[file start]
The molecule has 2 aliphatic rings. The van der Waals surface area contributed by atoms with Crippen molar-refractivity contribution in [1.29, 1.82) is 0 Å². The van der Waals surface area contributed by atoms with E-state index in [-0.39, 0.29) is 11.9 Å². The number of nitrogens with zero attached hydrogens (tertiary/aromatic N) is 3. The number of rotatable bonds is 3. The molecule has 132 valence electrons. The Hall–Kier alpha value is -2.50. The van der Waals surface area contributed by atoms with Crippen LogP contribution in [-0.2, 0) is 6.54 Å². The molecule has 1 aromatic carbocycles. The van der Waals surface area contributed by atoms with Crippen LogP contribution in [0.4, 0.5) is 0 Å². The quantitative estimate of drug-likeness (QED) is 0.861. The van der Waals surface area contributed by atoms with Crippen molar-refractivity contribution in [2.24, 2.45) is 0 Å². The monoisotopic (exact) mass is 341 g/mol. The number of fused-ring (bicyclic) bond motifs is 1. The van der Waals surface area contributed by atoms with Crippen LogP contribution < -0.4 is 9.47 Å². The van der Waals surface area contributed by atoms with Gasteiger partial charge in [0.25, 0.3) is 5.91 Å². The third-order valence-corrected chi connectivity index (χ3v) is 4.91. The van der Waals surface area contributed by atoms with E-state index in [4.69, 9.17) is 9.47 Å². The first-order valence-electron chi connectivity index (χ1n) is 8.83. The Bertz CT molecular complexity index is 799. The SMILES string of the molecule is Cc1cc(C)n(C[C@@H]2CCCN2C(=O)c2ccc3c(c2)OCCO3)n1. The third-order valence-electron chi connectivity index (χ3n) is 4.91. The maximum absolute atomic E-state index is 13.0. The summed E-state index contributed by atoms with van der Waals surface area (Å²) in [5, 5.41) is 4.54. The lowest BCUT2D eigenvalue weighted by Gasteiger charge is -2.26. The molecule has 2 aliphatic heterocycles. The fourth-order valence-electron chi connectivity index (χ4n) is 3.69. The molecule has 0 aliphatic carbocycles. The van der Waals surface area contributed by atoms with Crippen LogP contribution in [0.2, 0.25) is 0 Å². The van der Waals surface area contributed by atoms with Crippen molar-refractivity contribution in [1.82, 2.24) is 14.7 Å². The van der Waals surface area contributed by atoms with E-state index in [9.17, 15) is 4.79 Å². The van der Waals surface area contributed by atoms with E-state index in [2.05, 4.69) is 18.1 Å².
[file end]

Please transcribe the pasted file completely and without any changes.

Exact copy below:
The molecule has 2 aliphatic rings. The van der Waals surface area contributed by atoms with Crippen molar-refractivity contribution in [1.29, 1.82) is 0 Å². The van der Waals surface area contributed by atoms with E-state index in [-0.39, 0.29) is 11.9 Å². The number of nitrogens with zero attached hydrogens (tertiary/aromatic N) is 3. The number of rotatable bonds is 3. The molecule has 132 valence electrons. The Hall–Kier alpha value is -2.50. The van der Waals surface area contributed by atoms with Crippen LogP contribution in [-0.2, 0) is 6.54 Å². The molecule has 1 aromatic carbocycles. The van der Waals surface area contributed by atoms with Crippen LogP contribution in [0.4, 0.5) is 0 Å². The quantitative estimate of drug-likeness (QED) is 0.861. The van der Waals surface area contributed by atoms with Crippen molar-refractivity contribution in [2.24, 2.45) is 0 Å². The monoisotopic (exact) mass is 341 g/mol. The number of fused-ring (bicyclic) bond motifs is 1. The van der Waals surface area contributed by atoms with Crippen LogP contribution < -0.4 is 9.47 Å². The van der Waals surface area contributed by atoms with Gasteiger partial charge in [0.25, 0.3) is 5.91 Å². The third-order valence-corrected chi connectivity index (χ3v) is 4.91. The van der Waals surface area contributed by atoms with E-state index in [4.69, 9.17) is 9.47 Å². The first-order valence-electron chi connectivity index (χ1n) is 8.83. The Bertz CT molecular complexity index is 799. The SMILES string of the molecule is Cc1cc(C)n(C[C@@H]2CCCN2C(=O)c2ccc3c(c2)OCCO3)n1. The third-order valence-electron chi connectivity index (χ3n) is 4.91. The maximum absolute atomic E-state index is 13.0. The summed E-state index contributed by atoms with van der Waals surface area (Å²) in [5, 5.41) is 4.54. The lowest BCUT2D eigenvalue weighted by Gasteiger charge is -2.26. The molecule has 2 aliphatic heterocycles. The fourth-order valence-electron chi connectivity index (χ4n) is 3.69. The molecule has 0 aliphatic carbocycles. The van der Waals surface area contributed by atoms with Crippen LogP contribution in [0.2, 0.25) is 0 Å². The van der Waals surface area contributed by atoms with Crippen molar-refractivity contribution in [1.82, 2.24) is 14.7 Å². The van der Waals surface area contributed by atoms with E-state index in [9.17, 15) is 4.79 Å². The van der Waals surface area contributed by atoms with E-state index in [2.05, 4.69) is 18.1 Å².